A controversial proposal in San Antonio may be the first step to banning Christians from public office! In a move that took locals completely by surprise, the city council is proposing a sweeping ordinance that would disqualify anyone who has ever "demonstrated a bias" from serving on local boards or commissions. The measure, which some have couched as an "updated non-discrimination" policy, suggests that "No person shall be appointed to a position if the city council finds that such person has, prior to such proposed appointment, engaged in discrimination or demonstrated a bias, by word or deed, against any person, group or organization on the basis of race, color, religion, national origin, sex, sexual orientation, gender identity, veteran status, age, or disability."
Several Texas pastors are outraged by the measure, which seems to prohibit any religious or even nonbelieving conservatives from serving the city simply for holding a natural view of marriage and sexuality. At no point does the proposal define what a "bias" is, instead leaving it open to the subjective interpretation of the council. On top of barring those people from public service, the ordinance also outlaws city contracts with those deemed "intolerant" to the classes listed.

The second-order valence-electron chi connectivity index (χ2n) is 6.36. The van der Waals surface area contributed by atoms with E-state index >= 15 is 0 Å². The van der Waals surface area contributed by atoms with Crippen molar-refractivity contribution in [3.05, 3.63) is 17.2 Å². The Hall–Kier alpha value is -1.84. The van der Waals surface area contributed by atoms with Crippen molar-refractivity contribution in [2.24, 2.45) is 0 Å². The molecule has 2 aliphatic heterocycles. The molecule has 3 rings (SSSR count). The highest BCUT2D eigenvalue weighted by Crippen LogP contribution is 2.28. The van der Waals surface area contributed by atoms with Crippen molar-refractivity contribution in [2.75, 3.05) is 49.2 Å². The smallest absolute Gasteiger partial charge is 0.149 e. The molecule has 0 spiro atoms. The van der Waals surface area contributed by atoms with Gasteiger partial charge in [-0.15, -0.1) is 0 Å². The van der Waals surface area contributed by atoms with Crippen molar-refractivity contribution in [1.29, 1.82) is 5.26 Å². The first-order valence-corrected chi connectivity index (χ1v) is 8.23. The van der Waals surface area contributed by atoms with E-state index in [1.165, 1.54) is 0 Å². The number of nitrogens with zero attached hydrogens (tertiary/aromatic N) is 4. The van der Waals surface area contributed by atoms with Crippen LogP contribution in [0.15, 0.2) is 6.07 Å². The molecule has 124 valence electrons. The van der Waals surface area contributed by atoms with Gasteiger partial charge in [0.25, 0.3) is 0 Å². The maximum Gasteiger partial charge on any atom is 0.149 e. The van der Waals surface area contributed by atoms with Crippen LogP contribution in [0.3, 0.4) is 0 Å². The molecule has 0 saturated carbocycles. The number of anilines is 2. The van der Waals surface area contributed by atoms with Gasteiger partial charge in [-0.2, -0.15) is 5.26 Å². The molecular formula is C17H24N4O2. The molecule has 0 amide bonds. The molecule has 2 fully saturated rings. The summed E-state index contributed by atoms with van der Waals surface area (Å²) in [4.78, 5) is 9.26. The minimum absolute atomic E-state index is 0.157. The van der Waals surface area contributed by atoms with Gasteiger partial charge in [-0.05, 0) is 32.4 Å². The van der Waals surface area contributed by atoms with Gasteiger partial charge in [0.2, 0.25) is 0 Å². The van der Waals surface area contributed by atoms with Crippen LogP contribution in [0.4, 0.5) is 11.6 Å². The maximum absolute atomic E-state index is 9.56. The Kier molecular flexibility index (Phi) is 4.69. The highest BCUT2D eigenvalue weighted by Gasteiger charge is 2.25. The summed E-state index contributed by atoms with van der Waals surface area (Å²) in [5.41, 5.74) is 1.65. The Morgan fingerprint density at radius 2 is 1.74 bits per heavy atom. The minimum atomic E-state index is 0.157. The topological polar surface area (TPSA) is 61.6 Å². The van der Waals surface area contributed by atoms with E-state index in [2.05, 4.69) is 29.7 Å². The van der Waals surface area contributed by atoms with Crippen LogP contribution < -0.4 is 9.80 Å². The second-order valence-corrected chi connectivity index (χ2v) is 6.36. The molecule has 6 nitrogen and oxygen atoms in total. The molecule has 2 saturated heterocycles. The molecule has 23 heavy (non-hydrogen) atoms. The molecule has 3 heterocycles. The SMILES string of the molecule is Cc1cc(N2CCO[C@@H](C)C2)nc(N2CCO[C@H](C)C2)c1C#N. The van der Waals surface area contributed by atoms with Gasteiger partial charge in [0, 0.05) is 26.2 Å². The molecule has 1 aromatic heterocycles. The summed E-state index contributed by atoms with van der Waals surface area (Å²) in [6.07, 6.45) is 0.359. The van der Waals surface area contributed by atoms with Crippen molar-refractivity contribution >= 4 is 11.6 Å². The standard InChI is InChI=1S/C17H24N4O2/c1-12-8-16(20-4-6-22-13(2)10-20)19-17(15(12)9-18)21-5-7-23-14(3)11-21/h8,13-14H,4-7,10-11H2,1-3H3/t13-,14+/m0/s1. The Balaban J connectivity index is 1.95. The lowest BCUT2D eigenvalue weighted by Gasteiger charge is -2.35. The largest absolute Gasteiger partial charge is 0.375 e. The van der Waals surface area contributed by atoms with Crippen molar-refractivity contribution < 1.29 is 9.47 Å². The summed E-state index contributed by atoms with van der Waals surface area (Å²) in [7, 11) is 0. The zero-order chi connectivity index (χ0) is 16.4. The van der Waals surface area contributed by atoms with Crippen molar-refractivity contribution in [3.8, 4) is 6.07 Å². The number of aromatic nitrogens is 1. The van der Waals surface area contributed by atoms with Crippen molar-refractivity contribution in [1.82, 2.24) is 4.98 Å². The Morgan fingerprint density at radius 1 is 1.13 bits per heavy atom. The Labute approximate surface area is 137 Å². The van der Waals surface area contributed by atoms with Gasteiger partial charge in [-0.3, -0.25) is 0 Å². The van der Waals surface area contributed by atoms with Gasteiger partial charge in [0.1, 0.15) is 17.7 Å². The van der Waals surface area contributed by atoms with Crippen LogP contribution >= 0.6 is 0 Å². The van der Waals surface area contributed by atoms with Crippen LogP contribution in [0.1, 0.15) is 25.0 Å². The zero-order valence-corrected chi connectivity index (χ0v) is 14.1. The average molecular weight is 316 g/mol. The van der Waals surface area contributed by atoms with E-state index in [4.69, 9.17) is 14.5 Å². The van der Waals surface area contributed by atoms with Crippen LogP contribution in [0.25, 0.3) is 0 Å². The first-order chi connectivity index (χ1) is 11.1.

As FRC's Peter Sprigg points out, it seems to fly in the face of the Constitution that San Antonio could oppose a person on the grounds of "prior discriminatory acts." What if a person shows remorse for inappropriate statements (which, regardless of whether they're politically correct, are still protected by the First Amendment's freedom of speech) or disavowed past actions? This ordinance seems to leave no room for changing attitudes or opinions. What's more, it's ironic that the council would discourage discrimination on the basis of "religion" -- only to actively discriminate against those who let that same religion inform their beliefs on sexuality!
Though it's the next logical step after labeling moral beliefs "hate," this is certainly new territory in the war on Christianity in America. Fortunately, pastors in the area aren't about to let San Antonio become the place where we remember religious freedom alongside the Alamo!
BY TONY PERKINS